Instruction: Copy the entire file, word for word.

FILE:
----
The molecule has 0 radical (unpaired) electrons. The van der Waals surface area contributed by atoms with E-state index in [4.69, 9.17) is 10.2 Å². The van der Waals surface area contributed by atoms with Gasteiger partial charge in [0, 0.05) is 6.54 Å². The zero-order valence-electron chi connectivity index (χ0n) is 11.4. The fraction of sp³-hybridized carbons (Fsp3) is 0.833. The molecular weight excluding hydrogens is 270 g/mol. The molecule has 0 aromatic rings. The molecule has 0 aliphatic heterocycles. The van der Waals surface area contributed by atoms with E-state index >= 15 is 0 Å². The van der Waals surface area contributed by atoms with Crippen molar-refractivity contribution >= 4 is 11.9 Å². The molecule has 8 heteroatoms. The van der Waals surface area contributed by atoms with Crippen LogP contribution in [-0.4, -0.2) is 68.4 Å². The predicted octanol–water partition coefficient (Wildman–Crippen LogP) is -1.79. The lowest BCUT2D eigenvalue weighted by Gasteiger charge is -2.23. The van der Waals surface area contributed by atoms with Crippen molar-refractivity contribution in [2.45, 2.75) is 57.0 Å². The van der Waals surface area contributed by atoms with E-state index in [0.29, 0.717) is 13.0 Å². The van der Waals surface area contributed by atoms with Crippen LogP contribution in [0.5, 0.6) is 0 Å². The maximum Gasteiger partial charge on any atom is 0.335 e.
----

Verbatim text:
The molecule has 0 radical (unpaired) electrons. The van der Waals surface area contributed by atoms with E-state index in [4.69, 9.17) is 10.2 Å². The van der Waals surface area contributed by atoms with Gasteiger partial charge in [0, 0.05) is 6.54 Å². The zero-order valence-electron chi connectivity index (χ0n) is 11.4. The fraction of sp³-hybridized carbons (Fsp3) is 0.833. The molecular weight excluding hydrogens is 270 g/mol. The molecule has 0 aromatic rings. The molecule has 0 aliphatic heterocycles. The van der Waals surface area contributed by atoms with E-state index >= 15 is 0 Å². The van der Waals surface area contributed by atoms with Crippen molar-refractivity contribution >= 4 is 11.9 Å². The molecule has 8 heteroatoms. The van der Waals surface area contributed by atoms with Crippen LogP contribution in [-0.4, -0.2) is 68.4 Å². The predicted octanol–water partition coefficient (Wildman–Crippen LogP) is -1.79. The lowest BCUT2D eigenvalue weighted by Gasteiger charge is -2.23. The van der Waals surface area contributed by atoms with Crippen molar-refractivity contribution in [2.45, 2.75) is 57.0 Å². The van der Waals surface area contributed by atoms with E-state index in [0.29, 0.717) is 13.0 Å². The van der Waals surface area contributed by atoms with Crippen LogP contribution in [0.5, 0.6) is 0 Å². The maximum Gasteiger partial charge on any atom is 0.335 e.